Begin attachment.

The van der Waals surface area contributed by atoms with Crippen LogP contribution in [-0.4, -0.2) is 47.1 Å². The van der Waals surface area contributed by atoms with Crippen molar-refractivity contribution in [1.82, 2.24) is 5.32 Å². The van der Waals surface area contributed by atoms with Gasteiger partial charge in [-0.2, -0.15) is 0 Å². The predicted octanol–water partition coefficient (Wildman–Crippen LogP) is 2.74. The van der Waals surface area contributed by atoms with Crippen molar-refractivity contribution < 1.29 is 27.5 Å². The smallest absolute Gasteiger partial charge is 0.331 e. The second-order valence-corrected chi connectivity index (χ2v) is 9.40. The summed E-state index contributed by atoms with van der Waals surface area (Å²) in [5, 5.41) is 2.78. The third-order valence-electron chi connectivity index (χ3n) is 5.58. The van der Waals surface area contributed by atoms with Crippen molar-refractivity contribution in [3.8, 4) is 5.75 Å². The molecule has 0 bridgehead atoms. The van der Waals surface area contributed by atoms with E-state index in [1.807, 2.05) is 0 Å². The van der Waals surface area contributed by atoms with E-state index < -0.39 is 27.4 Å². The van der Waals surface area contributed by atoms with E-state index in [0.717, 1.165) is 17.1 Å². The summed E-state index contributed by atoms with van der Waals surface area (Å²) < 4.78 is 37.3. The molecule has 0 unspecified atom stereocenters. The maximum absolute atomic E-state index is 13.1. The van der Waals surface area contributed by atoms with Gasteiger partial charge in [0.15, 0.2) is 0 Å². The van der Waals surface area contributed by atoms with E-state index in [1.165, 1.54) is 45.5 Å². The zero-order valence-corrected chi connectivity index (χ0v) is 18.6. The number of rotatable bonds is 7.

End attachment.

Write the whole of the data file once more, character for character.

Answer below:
The van der Waals surface area contributed by atoms with Crippen LogP contribution in [-0.4, -0.2) is 47.1 Å². The van der Waals surface area contributed by atoms with Crippen molar-refractivity contribution in [1.82, 2.24) is 5.32 Å². The van der Waals surface area contributed by atoms with Gasteiger partial charge in [-0.2, -0.15) is 0 Å². The predicted octanol–water partition coefficient (Wildman–Crippen LogP) is 2.74. The van der Waals surface area contributed by atoms with Crippen molar-refractivity contribution < 1.29 is 27.5 Å². The smallest absolute Gasteiger partial charge is 0.331 e. The second-order valence-corrected chi connectivity index (χ2v) is 9.40. The summed E-state index contributed by atoms with van der Waals surface area (Å²) in [5, 5.41) is 2.78. The third-order valence-electron chi connectivity index (χ3n) is 5.58. The van der Waals surface area contributed by atoms with Crippen molar-refractivity contribution in [3.8, 4) is 5.75 Å². The molecule has 0 bridgehead atoms. The van der Waals surface area contributed by atoms with E-state index in [1.807, 2.05) is 0 Å². The van der Waals surface area contributed by atoms with E-state index < -0.39 is 27.4 Å². The van der Waals surface area contributed by atoms with E-state index in [0.717, 1.165) is 17.1 Å². The summed E-state index contributed by atoms with van der Waals surface area (Å²) < 4.78 is 37.3. The molecule has 0 unspecified atom stereocenters. The maximum absolute atomic E-state index is 13.1. The van der Waals surface area contributed by atoms with Gasteiger partial charge in [0.15, 0.2) is 0 Å². The van der Waals surface area contributed by atoms with E-state index in [1.165, 1.54) is 45.5 Å². The zero-order valence-corrected chi connectivity index (χ0v) is 18.6. The number of rotatable bonds is 7.